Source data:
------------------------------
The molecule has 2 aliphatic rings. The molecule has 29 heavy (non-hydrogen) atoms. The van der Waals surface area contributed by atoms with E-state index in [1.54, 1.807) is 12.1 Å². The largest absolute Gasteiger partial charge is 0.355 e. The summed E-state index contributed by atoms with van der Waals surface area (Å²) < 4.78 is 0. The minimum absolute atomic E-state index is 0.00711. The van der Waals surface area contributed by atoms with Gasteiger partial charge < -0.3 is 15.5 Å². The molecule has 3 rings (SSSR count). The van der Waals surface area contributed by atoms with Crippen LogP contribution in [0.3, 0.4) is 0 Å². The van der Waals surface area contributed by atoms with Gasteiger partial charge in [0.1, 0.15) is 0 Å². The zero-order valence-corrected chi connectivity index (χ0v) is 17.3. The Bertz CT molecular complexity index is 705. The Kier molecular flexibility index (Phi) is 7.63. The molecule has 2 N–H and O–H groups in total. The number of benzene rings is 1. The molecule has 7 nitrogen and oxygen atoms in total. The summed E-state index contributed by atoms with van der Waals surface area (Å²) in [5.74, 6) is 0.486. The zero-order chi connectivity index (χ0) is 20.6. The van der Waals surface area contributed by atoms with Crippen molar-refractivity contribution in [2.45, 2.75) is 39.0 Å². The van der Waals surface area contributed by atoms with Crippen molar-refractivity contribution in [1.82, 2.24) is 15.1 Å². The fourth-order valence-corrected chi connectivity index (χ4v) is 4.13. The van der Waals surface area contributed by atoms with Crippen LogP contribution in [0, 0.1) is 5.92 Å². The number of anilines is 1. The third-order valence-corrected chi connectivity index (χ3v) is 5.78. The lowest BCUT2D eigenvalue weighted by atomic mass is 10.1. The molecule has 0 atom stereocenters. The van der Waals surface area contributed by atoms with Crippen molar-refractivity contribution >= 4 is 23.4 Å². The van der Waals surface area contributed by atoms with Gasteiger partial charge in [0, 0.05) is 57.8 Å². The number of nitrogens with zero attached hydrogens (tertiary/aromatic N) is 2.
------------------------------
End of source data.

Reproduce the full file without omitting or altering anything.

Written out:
The molecule has 2 aliphatic rings. The molecule has 29 heavy (non-hydrogen) atoms. The van der Waals surface area contributed by atoms with E-state index in [1.54, 1.807) is 12.1 Å². The largest absolute Gasteiger partial charge is 0.355 e. The summed E-state index contributed by atoms with van der Waals surface area (Å²) < 4.78 is 0. The minimum absolute atomic E-state index is 0.00711. The van der Waals surface area contributed by atoms with Gasteiger partial charge < -0.3 is 15.5 Å². The molecule has 3 rings (SSSR count). The van der Waals surface area contributed by atoms with Crippen LogP contribution in [0.3, 0.4) is 0 Å². The van der Waals surface area contributed by atoms with Gasteiger partial charge in [0.1, 0.15) is 0 Å². The zero-order valence-corrected chi connectivity index (χ0v) is 17.3. The Bertz CT molecular complexity index is 705. The Kier molecular flexibility index (Phi) is 7.63. The molecule has 2 N–H and O–H groups in total. The number of benzene rings is 1. The molecule has 7 nitrogen and oxygen atoms in total. The summed E-state index contributed by atoms with van der Waals surface area (Å²) in [5.74, 6) is 0.486. The zero-order chi connectivity index (χ0) is 20.6. The van der Waals surface area contributed by atoms with Crippen molar-refractivity contribution in [2.45, 2.75) is 39.0 Å². The van der Waals surface area contributed by atoms with Crippen molar-refractivity contribution in [1.82, 2.24) is 15.1 Å². The fourth-order valence-corrected chi connectivity index (χ4v) is 4.13. The van der Waals surface area contributed by atoms with Crippen LogP contribution in [0, 0.1) is 5.92 Å². The number of anilines is 1. The third-order valence-corrected chi connectivity index (χ3v) is 5.78. The lowest BCUT2D eigenvalue weighted by atomic mass is 10.1. The molecule has 0 atom stereocenters. The van der Waals surface area contributed by atoms with Crippen molar-refractivity contribution >= 4 is 23.4 Å². The van der Waals surface area contributed by atoms with Gasteiger partial charge in [0, 0.05) is 57.8 Å². The number of nitrogens with zero attached hydrogens (tertiary/aromatic N) is 2.